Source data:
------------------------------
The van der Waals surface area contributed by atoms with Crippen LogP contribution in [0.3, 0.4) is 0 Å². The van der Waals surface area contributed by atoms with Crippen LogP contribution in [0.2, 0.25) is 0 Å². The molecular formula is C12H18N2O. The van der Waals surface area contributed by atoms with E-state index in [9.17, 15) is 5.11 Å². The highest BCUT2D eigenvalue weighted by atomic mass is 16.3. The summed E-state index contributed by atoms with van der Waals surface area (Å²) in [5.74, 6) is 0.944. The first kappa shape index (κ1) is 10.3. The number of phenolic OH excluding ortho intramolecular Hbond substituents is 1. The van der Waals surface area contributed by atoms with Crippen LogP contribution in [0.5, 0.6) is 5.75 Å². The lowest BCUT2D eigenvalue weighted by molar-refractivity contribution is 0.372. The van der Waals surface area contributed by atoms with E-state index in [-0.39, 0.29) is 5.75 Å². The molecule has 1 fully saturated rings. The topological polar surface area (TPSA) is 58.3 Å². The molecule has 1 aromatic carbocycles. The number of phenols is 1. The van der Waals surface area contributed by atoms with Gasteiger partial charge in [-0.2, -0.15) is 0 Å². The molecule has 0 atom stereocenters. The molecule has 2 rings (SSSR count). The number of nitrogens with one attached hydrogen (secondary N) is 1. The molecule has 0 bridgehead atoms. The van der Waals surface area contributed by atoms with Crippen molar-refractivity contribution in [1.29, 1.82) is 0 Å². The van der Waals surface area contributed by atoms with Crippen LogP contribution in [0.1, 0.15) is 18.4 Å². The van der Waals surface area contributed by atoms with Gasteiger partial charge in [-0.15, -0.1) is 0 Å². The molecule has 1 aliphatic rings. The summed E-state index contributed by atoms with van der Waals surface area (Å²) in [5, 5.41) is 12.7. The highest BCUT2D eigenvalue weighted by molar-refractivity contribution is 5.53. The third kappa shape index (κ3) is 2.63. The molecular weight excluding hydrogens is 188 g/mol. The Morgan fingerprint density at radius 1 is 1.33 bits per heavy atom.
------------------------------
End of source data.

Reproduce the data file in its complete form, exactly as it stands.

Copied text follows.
The van der Waals surface area contributed by atoms with Crippen LogP contribution in [0.3, 0.4) is 0 Å². The van der Waals surface area contributed by atoms with Crippen LogP contribution in [0.2, 0.25) is 0 Å². The molecular formula is C12H18N2O. The van der Waals surface area contributed by atoms with E-state index in [9.17, 15) is 5.11 Å². The highest BCUT2D eigenvalue weighted by atomic mass is 16.3. The summed E-state index contributed by atoms with van der Waals surface area (Å²) in [5.74, 6) is 0.944. The first kappa shape index (κ1) is 10.3. The number of phenolic OH excluding ortho intramolecular Hbond substituents is 1. The van der Waals surface area contributed by atoms with Crippen LogP contribution in [0.5, 0.6) is 5.75 Å². The lowest BCUT2D eigenvalue weighted by molar-refractivity contribution is 0.372. The van der Waals surface area contributed by atoms with E-state index in [-0.39, 0.29) is 5.75 Å². The molecule has 1 fully saturated rings. The topological polar surface area (TPSA) is 58.3 Å². The molecule has 1 aromatic carbocycles. The number of phenols is 1. The van der Waals surface area contributed by atoms with Gasteiger partial charge in [-0.2, -0.15) is 0 Å². The molecule has 0 atom stereocenters. The molecule has 2 rings (SSSR count). The number of nitrogens with one attached hydrogen (secondary N) is 1. The molecule has 0 bridgehead atoms. The van der Waals surface area contributed by atoms with Crippen molar-refractivity contribution in [1.29, 1.82) is 0 Å². The van der Waals surface area contributed by atoms with Crippen LogP contribution in [0.1, 0.15) is 18.4 Å². The van der Waals surface area contributed by atoms with Gasteiger partial charge in [-0.15, -0.1) is 0 Å². The molecule has 1 aliphatic rings. The summed E-state index contributed by atoms with van der Waals surface area (Å²) in [5, 5.41) is 12.7. The highest BCUT2D eigenvalue weighted by molar-refractivity contribution is 5.53. The third kappa shape index (κ3) is 2.63. The molecular weight excluding hydrogens is 188 g/mol. The Morgan fingerprint density at radius 1 is 1.33 bits per heavy atom.